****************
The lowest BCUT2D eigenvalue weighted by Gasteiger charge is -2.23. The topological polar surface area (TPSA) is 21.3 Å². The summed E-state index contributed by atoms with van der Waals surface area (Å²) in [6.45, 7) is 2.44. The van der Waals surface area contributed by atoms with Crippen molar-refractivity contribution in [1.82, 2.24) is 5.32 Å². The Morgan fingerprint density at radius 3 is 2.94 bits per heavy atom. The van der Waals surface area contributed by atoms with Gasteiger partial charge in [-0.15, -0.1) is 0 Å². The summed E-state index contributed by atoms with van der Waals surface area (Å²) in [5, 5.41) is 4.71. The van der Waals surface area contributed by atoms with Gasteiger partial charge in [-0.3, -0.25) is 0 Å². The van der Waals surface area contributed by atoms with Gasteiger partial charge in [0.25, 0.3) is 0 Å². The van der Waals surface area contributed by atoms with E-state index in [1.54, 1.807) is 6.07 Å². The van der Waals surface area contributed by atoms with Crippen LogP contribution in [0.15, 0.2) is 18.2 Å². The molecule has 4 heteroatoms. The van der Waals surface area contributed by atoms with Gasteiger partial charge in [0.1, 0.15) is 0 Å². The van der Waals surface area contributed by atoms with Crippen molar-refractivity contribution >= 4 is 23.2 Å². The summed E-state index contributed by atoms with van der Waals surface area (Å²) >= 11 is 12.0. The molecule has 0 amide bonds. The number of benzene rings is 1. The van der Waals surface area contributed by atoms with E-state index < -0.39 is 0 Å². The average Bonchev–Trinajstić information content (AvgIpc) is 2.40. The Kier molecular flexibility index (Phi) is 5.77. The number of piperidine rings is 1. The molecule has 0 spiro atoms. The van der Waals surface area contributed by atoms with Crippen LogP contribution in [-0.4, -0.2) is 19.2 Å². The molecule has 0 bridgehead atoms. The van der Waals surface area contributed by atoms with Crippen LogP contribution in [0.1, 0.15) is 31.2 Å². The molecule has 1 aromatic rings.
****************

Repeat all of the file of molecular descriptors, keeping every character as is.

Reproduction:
The lowest BCUT2D eigenvalue weighted by Gasteiger charge is -2.23. The topological polar surface area (TPSA) is 21.3 Å². The summed E-state index contributed by atoms with van der Waals surface area (Å²) in [6.45, 7) is 2.44. The van der Waals surface area contributed by atoms with Crippen molar-refractivity contribution in [1.82, 2.24) is 5.32 Å². The Morgan fingerprint density at radius 3 is 2.94 bits per heavy atom. The van der Waals surface area contributed by atoms with Gasteiger partial charge in [-0.15, -0.1) is 0 Å². The summed E-state index contributed by atoms with van der Waals surface area (Å²) in [5, 5.41) is 4.71. The van der Waals surface area contributed by atoms with Gasteiger partial charge in [-0.3, -0.25) is 0 Å². The van der Waals surface area contributed by atoms with Gasteiger partial charge in [0.25, 0.3) is 0 Å². The van der Waals surface area contributed by atoms with E-state index in [1.54, 1.807) is 6.07 Å². The van der Waals surface area contributed by atoms with Crippen LogP contribution in [0.15, 0.2) is 18.2 Å². The molecule has 4 heteroatoms. The van der Waals surface area contributed by atoms with Gasteiger partial charge in [0.1, 0.15) is 0 Å². The van der Waals surface area contributed by atoms with Crippen molar-refractivity contribution >= 4 is 23.2 Å². The summed E-state index contributed by atoms with van der Waals surface area (Å²) >= 11 is 12.0. The molecule has 0 amide bonds. The number of benzene rings is 1. The van der Waals surface area contributed by atoms with E-state index < -0.39 is 0 Å². The average Bonchev–Trinajstić information content (AvgIpc) is 2.40. The Kier molecular flexibility index (Phi) is 5.77. The number of piperidine rings is 1. The molecule has 0 spiro atoms. The van der Waals surface area contributed by atoms with Crippen LogP contribution in [-0.4, -0.2) is 19.2 Å². The molecule has 0 bridgehead atoms. The van der Waals surface area contributed by atoms with Crippen LogP contribution in [0.1, 0.15) is 31.2 Å². The molecule has 1 aromatic rings.